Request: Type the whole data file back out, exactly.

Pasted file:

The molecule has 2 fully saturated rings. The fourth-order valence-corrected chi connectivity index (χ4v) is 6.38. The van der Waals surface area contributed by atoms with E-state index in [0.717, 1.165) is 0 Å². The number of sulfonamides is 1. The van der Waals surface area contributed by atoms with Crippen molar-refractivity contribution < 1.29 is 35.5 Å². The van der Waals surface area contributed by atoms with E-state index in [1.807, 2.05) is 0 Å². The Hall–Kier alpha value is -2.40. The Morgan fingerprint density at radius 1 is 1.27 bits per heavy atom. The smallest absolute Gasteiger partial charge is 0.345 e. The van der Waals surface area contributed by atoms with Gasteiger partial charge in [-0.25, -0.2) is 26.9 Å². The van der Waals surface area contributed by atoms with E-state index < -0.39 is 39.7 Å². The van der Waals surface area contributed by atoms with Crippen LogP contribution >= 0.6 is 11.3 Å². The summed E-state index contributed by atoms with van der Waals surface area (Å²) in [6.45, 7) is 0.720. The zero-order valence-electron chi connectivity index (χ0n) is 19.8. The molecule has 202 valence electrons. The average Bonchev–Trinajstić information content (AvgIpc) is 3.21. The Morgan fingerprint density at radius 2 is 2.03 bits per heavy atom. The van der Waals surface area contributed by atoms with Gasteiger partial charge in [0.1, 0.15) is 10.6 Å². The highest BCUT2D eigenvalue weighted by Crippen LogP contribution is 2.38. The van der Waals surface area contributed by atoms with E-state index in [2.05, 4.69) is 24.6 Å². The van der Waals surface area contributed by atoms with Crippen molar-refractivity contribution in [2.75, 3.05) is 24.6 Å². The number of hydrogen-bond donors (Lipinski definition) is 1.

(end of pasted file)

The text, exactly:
The molecule has 2 fully saturated rings. The fourth-order valence-corrected chi connectivity index (χ4v) is 6.38. The van der Waals surface area contributed by atoms with E-state index in [0.717, 1.165) is 0 Å². The number of sulfonamides is 1. The van der Waals surface area contributed by atoms with Crippen molar-refractivity contribution < 1.29 is 35.5 Å². The van der Waals surface area contributed by atoms with E-state index in [1.807, 2.05) is 0 Å². The Hall–Kier alpha value is -2.40. The Morgan fingerprint density at radius 1 is 1.27 bits per heavy atom. The smallest absolute Gasteiger partial charge is 0.345 e. The van der Waals surface area contributed by atoms with Gasteiger partial charge in [-0.25, -0.2) is 26.9 Å². The van der Waals surface area contributed by atoms with E-state index < -0.39 is 39.7 Å². The van der Waals surface area contributed by atoms with Crippen LogP contribution >= 0.6 is 11.3 Å². The summed E-state index contributed by atoms with van der Waals surface area (Å²) in [6.45, 7) is 0.720. The zero-order valence-electron chi connectivity index (χ0n) is 19.8. The molecule has 202 valence electrons. The average Bonchev–Trinajstić information content (AvgIpc) is 3.21. The Morgan fingerprint density at radius 2 is 2.03 bits per heavy atom. The van der Waals surface area contributed by atoms with Gasteiger partial charge in [0.1, 0.15) is 10.6 Å². The highest BCUT2D eigenvalue weighted by Crippen LogP contribution is 2.38. The van der Waals surface area contributed by atoms with E-state index in [2.05, 4.69) is 24.6 Å². The van der Waals surface area contributed by atoms with Crippen molar-refractivity contribution in [2.75, 3.05) is 24.6 Å². The number of hydrogen-bond donors (Lipinski definition) is 1.